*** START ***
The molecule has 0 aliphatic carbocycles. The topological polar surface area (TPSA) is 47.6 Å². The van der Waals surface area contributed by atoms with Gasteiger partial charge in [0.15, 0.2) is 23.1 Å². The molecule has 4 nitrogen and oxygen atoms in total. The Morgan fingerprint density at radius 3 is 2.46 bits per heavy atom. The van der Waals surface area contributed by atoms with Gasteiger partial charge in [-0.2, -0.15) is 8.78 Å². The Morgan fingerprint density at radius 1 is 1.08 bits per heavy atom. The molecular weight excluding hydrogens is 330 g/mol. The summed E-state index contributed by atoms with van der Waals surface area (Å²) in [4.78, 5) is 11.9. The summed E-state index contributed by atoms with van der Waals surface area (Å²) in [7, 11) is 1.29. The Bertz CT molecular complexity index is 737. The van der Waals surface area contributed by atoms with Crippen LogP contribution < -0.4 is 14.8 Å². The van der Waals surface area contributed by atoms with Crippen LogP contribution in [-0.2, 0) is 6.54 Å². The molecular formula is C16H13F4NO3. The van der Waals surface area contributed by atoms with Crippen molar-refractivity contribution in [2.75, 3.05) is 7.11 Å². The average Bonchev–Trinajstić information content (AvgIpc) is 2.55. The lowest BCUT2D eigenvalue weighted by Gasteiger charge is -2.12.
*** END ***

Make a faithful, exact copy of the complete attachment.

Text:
The molecule has 0 aliphatic carbocycles. The topological polar surface area (TPSA) is 47.6 Å². The van der Waals surface area contributed by atoms with Gasteiger partial charge in [0.15, 0.2) is 23.1 Å². The molecule has 4 nitrogen and oxygen atoms in total. The Morgan fingerprint density at radius 3 is 2.46 bits per heavy atom. The van der Waals surface area contributed by atoms with Gasteiger partial charge in [-0.2, -0.15) is 8.78 Å². The Morgan fingerprint density at radius 1 is 1.08 bits per heavy atom. The molecular weight excluding hydrogens is 330 g/mol. The summed E-state index contributed by atoms with van der Waals surface area (Å²) in [4.78, 5) is 11.9. The summed E-state index contributed by atoms with van der Waals surface area (Å²) in [7, 11) is 1.29. The Bertz CT molecular complexity index is 737. The van der Waals surface area contributed by atoms with Crippen LogP contribution < -0.4 is 14.8 Å². The van der Waals surface area contributed by atoms with Crippen LogP contribution in [-0.2, 0) is 6.54 Å². The molecular formula is C16H13F4NO3. The van der Waals surface area contributed by atoms with Crippen molar-refractivity contribution in [2.75, 3.05) is 7.11 Å². The average Bonchev–Trinajstić information content (AvgIpc) is 2.55. The lowest BCUT2D eigenvalue weighted by Gasteiger charge is -2.12.